IAHE has serious reservations about Indiana’s proposed diploma changes. As we study the proposed changes, it appears that Indiana is no longer hiding the fact that these changes are part of implementing the Common Core agenda. IAHE opposes Common Core since the goal is to nationalize education. As you can see from previous Achieve reports; such as, Closing the Expectations Gap p. 6., the terms “Common Core” and “College and Career Ready” (CCR) are interchangeable. The changes in the diplomas endanger school choice and have the potential to make home school diplomas less desirable.
Typically homeschoolers use the Core 40 requirements as a guideline for basic diplomas and use the Honors Diploma requirements as a guideline for students who are college bound. With the new requirements, we have to ask how can a homeschooler continue to provide an equivalent education? Will it make it more difficult for a home school student to be accepted into college?
What is the goal of education? We believe it should teach students how to think and not what to think to enable them to find and know truth and to ensure a well-informed citizenry. The Indiana Constitution declares in Article 8, Section 1. That, “Knowledge and learning, general diffused throughout a community, being essential to the preservation of a free government; it should be the duty of the General Assembly to encourage, by all suitable means, moral, intellectual scientific, and agricultural improvement;”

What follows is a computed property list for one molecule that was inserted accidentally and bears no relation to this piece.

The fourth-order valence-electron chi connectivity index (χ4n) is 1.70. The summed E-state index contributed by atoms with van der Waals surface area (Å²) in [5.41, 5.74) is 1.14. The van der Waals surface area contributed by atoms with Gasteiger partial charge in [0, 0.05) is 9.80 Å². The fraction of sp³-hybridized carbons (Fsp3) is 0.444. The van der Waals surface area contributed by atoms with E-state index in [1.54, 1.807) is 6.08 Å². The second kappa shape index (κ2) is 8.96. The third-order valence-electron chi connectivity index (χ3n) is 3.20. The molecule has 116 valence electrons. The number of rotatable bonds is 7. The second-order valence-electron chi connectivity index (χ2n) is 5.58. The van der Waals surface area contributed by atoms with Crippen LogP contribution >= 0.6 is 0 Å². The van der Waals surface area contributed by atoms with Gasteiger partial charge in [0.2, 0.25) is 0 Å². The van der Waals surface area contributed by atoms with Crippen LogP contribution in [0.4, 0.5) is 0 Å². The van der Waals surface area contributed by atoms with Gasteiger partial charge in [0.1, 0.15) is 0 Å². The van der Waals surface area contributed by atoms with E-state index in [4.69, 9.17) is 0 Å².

When we see language such as, “Industry Recognized Certification” it makes us question if the aim is to produce good worker bees and not to educate? We’ve read that one-third of 2012 Indiana high school graduates required remediation in college. Then why are dual credit courses being pushed down to the high school level? What courses are we omitting if we are able to do this? Is post-secondary education now being “dumbed-down” to allow this?
IAHE contacted the Indiana Department of Education to provide definitions related to the proposed diplomas, since the requirements are no longer the types of classes that have been traditionally found on transcripts.
Here are some questions that IAHE asked the Indiana Department of Education and their responses to help you better understand the terminology related to the proposed diplomas:
STEM Pathway – STEM standards for Science, Technology, Engineering and Math
Information about STEM is available here.
Information about the pathways is available here.
College & Career Readiness Sequence
“College & Career Readiness Sequences may include Academic courses, Career & Technical Education courses, Early College credits, Fine Arts courses, Advanced Coursework or other sequenced coursework aligned with a student’s College & Career Pathway Plan. Students may earn 6 credits in a single sequence or 8 credits in two sequences.”
For a basic CCR Diploma, what constitutes “Career & Technical Education”?
Current CTE courses can be found in the course descriptions, starting on p. 44:
Note that updates are made annually to courses.
For an Honors Diploma, what constitutes an “Industry Recognized Certification”?
The current list is available here:
Note that this list is updated annually.
For a Workforce Ready Diploma, what would be the traditional equivalent for “Preparing for College & Careers” and “Personal Financial Responsibility”?
Most likely the standards would be reviewed and possibly revised before these courses become required courses.
What would constitute a “project-based capstone”?
***Graduation capstone could include a college/career credential, a project- or work-based learning experience, or other state-approved alternative.
Who decides the definition of a “work-based learning experience”?
There will most likely be guidelines and perhaps even criteria for this that will be set. The school will then determine if the experience meets the guidelines.